Greensboro grassroots group wins national health bill grant
By: Jessica Clifford
Out of 127 applicants, Collaborative Cottage Grove in Greensboro is one of 19 recipients of the Build Health Challenge Grant, which supports community collaboratives in areas that are experiencing health disparities. The collaborative will receive $250,000 from the grant, with their partner – the Cone Health System – matching the grant, making it a total of $500,000. The grant will provide funding for organized teams working on projects towards healthier housing, environmental training, food access and more in the Cottage Grove community.
“We are working on developing an electronic referral system to link families with asthma to educational housing assessments along with other resource agencies,” said Josie Williams, the Greensboro Housing Coalition’s project team coordinator. Cottage Grove is a community on the eastern side of Greensboro; prior to the 1950s, it was located across from the city’s junkyard. Since then, the area has deteriorated and become inundated with substandard apartments at low renting costs. Williams said a few years ago refugee settlement agencies suggested immigrants live in this community, creating a diverse population.
The 2010 census recorded 20 percent of households in the community live in poverty, with 40 percent of the residents being foreign-born. The area’s diversity is found in the languages spoken there as well – 53 percent of the Cottage Grove community speak another language other than English.
Collaborative Cottage Grove consists of 10 partnerships, including Greensboro Housing Coalition, which advocates for the residents living in the community’s substandard apartments by pushing for change in the landlord’s malpractices.
“We sat down with the owners almost a year ago to say how can we help and bring resources to fix this place up,” said Brett Byerly, the executive director of Greensboro’s Housing Coalition. “They didn’t really want to work with us.”
With issues ranging from unrepaired plumbing, leaking roofs, bugs and rodents, sewage leaks, broken air conditioning and heating units, the community is swelling with damages through years of unkept property.
“When you have a child that lives in an apartment full of cockroaches they’re breathing all that mess in and all the moisture, you can’t help but be in the hospital,” Byerly said.
One resident recently had a faucet issue in which water was flowing from three places – the faucet itself, through a hole in the side of the faucet’s arm and underneath the sink.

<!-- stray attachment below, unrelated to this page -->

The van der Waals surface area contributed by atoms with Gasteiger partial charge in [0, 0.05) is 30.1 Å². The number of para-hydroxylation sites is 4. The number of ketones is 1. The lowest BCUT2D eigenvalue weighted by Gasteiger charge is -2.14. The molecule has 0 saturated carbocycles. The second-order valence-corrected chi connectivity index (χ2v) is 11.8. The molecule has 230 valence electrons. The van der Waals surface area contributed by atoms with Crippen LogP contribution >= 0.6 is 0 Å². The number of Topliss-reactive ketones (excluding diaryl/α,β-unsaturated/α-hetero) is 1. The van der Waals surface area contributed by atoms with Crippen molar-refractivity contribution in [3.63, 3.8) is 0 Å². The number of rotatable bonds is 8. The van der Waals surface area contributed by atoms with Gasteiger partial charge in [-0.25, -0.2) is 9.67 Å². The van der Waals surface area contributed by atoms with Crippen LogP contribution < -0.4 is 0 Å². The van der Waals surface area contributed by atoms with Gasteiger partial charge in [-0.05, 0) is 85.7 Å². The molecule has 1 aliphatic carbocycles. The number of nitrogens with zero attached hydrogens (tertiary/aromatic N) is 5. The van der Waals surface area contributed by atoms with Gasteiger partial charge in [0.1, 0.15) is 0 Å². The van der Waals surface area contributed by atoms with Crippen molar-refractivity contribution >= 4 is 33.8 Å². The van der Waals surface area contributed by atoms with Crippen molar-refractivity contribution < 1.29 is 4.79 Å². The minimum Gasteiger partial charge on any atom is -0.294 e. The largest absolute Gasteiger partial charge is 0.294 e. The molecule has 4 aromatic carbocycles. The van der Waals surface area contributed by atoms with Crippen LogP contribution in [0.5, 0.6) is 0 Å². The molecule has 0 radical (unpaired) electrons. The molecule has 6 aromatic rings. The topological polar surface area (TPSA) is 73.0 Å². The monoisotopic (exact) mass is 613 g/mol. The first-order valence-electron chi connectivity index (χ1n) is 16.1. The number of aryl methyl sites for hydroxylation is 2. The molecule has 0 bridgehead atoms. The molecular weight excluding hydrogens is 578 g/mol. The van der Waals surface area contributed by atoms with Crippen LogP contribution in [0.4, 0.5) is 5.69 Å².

“We are working with people who through the winter don’t have heat, that’s no fault of their own, that’s because the landlord won’t fix the heat,” Williams said. “We are working with people who have sewage in their apartment for weeks, that’s no fault of their own that’s about the plumbing not being fixed by the landlord.”
Overwhelming problems caused the city last month to place a forced order of repair on the Avalon Trace apartments, located in the Cottage Grove community. The landowner has 90 days to repair the issues or the city will enforce a lien, making the city responsible for fixing the problems if no action is taken. However, issues surpass the living conditions. Williams said the owner complains about the residents being $800 to $1,000 behind on rent, yet when the Greensboro Housing Coalition looked through resident’s banking records they found residents were either not behind at all or only a minimum of $100 behind on their rent.
“One of our [Health Outreach Team and Greensboro Housing Coalition staffers] sat down with a resident and went back for months just to trace every time that they paid,” Williams said. “What we found out was that rent was paid on time but was deposited late and then [the landlords] were charging late fees.”
Though the landowner attempted to sell the property three or four times, Byerly said no agreement was made. Greensboro Housing Coalition is always looking for desirable landowners to take the property over and make the necessary changes needed in the Cottage Grove community. Community assistance guides the push towards fair and healthy housing.
“When residents stand up for themselves, residents are heard,” Byerly said.
Many people have already shared stories of their residency at the apartments in Cottage Grove. For some, they have lived in the community for 25, even 55 years.
“As we move forward, my goal and the goal of this partnership is to continue to make the resident’s voice a priority,” Williams said.
The collaborative is becoming a catalyst. Other neighborhoods suffering from housing disparities, such as the residents in the Glenwood neighborhood, are watching the changes being made in Cottage Grove and want to see changes for themselves as well. A few attended and participated in the Sept. 16 Collaborative Cottage Grove meeting, sharing their ideas and concerns.
“You can be young, old, rich or poor, your housing should be your safe place to go,” Williams said.“It doesn’t matter what age you are, the heart of the matter is everyone feels that is their safe haven and when that is affected in a negative way it impacts you.”
Large steps are being made to improve Cottage Grove, and Williams made it known the current efforts will bring forth a healthier community.